Just like American culture, workplace culture is comprised of key factors that include a shared set of beliefs, customs, values, behavior, and goals that are characteristic of the organization. These factors, if unchecked, can damage brand equity and negatively impact employee performance.
The correlation between employee performance and workplace culture is significant. Why is that?
An employee’s efforts, productivity, quality of life, and ultimate contributions to the bottom line are all directly influenced by workplace culture.
A 2012 Gallup poll revealed that a mere 13% of employees globally are actively engaged; while another 26% are so critically disengaged that their negativity is likely to influence others. A 2013 study conducted by Booz Hamilton revealed that a whopping 96% of organizations surveyed believed that changes in workplace culture were needed. These findings, although grim, suggest an opportunity to improve workplace culture and increase overall commitment, engagement, and positive contributions by employees across the globe.
Want to better understand how workplace culture impacts your performance?
Consider the impact of these key factors:
Bureaucracy. If your organization is governed by bureaucracy, excessive administrative protocols are everywhere. The problem? It’s extremely difficult to get things done. Layers of “red tape” are performance disincentives and encourage procrastination and indifference. Any organization encumbered by bureaucracy should “pierce the stone fence” and create dynamic alternatives for pulling ideas and projects forward.
Opportunities for professional development. Are you a high achiever? Do you want to excel in your current position or perhaps even earn a promotion? You may be out of luck without the right development tools. Organizations that fail to support professional growth are overlooking their biggest asset: human capital. An organization’s overall commitment to excellence should reflect prudent investment in workforce advancement.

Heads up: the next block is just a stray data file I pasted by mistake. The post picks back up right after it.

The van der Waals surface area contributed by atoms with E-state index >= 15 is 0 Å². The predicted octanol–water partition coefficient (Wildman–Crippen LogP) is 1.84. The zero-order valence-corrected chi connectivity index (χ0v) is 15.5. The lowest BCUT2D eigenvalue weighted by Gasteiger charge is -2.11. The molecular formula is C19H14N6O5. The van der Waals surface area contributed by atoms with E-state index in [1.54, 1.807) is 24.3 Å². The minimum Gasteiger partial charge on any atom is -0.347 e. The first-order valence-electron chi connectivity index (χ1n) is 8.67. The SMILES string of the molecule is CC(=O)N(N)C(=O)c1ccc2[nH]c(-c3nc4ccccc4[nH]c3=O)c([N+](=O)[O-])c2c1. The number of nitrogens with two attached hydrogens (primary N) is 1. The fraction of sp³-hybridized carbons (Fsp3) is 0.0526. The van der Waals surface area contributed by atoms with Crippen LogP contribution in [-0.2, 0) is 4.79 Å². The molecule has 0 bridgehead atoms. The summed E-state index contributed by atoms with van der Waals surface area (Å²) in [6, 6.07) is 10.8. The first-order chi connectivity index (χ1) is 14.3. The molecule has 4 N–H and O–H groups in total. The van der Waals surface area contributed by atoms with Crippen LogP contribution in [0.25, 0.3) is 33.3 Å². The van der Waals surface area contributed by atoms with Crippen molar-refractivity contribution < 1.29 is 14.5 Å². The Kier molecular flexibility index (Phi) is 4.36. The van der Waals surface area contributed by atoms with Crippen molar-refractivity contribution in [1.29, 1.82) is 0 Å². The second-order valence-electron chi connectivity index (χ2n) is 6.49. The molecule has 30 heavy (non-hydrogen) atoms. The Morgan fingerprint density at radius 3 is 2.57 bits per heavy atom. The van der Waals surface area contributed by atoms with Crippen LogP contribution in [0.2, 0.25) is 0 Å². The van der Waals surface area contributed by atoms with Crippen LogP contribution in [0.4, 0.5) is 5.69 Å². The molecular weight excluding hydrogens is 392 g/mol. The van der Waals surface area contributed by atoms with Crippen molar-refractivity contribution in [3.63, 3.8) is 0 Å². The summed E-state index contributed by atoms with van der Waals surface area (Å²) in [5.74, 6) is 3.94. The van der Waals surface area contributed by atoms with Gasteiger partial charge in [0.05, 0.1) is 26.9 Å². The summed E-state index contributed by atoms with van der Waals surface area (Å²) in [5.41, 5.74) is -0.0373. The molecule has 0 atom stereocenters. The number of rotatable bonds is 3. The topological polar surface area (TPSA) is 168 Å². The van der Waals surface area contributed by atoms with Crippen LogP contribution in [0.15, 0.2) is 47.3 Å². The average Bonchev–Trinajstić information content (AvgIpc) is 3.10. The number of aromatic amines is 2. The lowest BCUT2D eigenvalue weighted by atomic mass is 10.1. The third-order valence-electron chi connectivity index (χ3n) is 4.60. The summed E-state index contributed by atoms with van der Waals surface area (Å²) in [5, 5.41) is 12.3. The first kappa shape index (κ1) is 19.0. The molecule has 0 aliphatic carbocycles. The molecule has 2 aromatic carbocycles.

Professional mobility. Does your employer provide opportunities to move up the proverbial food chain? If not, and unless you enjoy being where you are until you retire, “Houston, we’ve got a problem.” Opportunities for advancement are the cornerstone of a progressive workplace culture that fosters growth.
Open communication. Is the door to communication open? Let’s hope so. Employees need a safe space to express ideas and grievances without judgment or reprisal. If not, disappointment and frustration fester, eventually resulting in arguments, resignations, dismissals, and worse. Employers should make every effort to foster an open, honest, and judgment-free communication zone.
Flexible work arrangements. Are you given some degree of flexibility in how you approach your work schedule? Depending on the kind of work that you do, such arrangements may vary from occasional telecommuting, to comp-time, or flexibility in daily start and end times. The goal is to accommodate work-life balance. Considering the demands on an ever-changing labor force, the need for flexibility is great. Rigid work environments contribute to stress and employee burnout.
Perks. Does your employer provide incentives that contribute to workplace satisfaction? Perks may range from providing healthcare, to free parking and meals, an upgraded physical environment, or interim bonuses. A greater degree of comfort equals less worry over minutia and increased focus on the things that matter most.
Companies concerned with employee performance don’t have to sit idly by. They can re-evaluate “best culture practices” and consider a shift towards “next culture practices”, where a greater ROI on employee satisfaction, productivity, engagement, and increased positive contributions can all be achieved to enhance the bottom line, which necessarily impacts every line. Want to rate your workplace culture? Be proactive and take the quiz here.
Cheers to your performance success!
Karima Mariama-Arthur, Esq. is the founder and CEO of WordSmithRapport, an international consulting firm specializing in professional development. Follow her on Twitter: @wsrapport or visit her Website, WordSmithRapport.com.